“Some preaching that is considered great by many is nothing more than a motivational speech. It might be true, it might even be helpful. It may help you succeed at work. But too often all one has done is changed the title from the latest pop-psychologist’s seminar from “how to succeed” to “how to fulfill God’s purpose” where God’s purpose is defined as “succeeding in this life.”
It is almost rampant in some circles. In fact, some see this as the epitome of “relevant” preaching. The person comes and learns a skill or a mindset that will help them finally break the boundaries that keep them from that promotion. Maybe others finally decide to go back to school or change their career. Perhaps others find ways to become better planners and thus are more effective in their financial life. And then the preacher sits down. Sometimes the people shout, other times they sit there contemplating the message, but in too many cases what is missing greatly outweighs the benefits of these messages.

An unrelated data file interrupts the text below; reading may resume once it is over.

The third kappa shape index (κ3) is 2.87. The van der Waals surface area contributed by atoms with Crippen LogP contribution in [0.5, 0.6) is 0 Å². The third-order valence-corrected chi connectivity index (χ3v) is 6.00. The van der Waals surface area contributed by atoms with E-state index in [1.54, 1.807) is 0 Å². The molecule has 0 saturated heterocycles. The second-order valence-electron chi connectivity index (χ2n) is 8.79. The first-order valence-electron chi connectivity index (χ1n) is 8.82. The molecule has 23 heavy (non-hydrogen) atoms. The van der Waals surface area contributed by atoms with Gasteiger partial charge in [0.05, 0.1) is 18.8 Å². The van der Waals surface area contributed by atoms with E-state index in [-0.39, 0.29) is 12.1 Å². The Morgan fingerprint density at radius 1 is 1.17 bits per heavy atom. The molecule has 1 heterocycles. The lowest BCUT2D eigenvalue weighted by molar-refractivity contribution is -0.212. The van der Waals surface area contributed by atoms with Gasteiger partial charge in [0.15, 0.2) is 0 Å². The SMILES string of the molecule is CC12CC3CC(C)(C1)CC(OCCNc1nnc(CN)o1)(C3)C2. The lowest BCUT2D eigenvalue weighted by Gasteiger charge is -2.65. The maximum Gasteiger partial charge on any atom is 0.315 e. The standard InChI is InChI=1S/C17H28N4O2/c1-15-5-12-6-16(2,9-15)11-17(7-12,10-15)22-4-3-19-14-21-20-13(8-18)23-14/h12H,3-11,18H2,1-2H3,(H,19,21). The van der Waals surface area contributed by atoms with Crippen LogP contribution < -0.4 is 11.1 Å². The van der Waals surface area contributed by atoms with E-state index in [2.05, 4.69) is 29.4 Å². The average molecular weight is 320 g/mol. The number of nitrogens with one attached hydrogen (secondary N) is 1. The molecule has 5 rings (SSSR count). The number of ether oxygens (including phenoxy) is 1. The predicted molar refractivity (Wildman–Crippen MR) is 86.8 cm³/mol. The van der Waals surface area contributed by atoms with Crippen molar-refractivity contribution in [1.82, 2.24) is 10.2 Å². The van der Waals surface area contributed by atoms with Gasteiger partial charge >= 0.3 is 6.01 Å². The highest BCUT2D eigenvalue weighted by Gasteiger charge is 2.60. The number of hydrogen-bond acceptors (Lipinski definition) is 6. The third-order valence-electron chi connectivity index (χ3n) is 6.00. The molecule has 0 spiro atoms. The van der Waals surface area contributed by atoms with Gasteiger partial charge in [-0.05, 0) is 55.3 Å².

When a sermon is merely a motivational speech, what is missing? At least two things:”
He goes on to list:
1) The Cross
2) The Kingdom
“There is a time and place for the motivational speech, but if you as a preacher use up all of your time being simply another place, then you have not done your duty. For a preacher to degenerate into a facsimile of Oprah Winfrey or Tony Robbins is to step down from the height of speaking God’s words to humanity to speaking good advice gleaned from the best human thinkers.”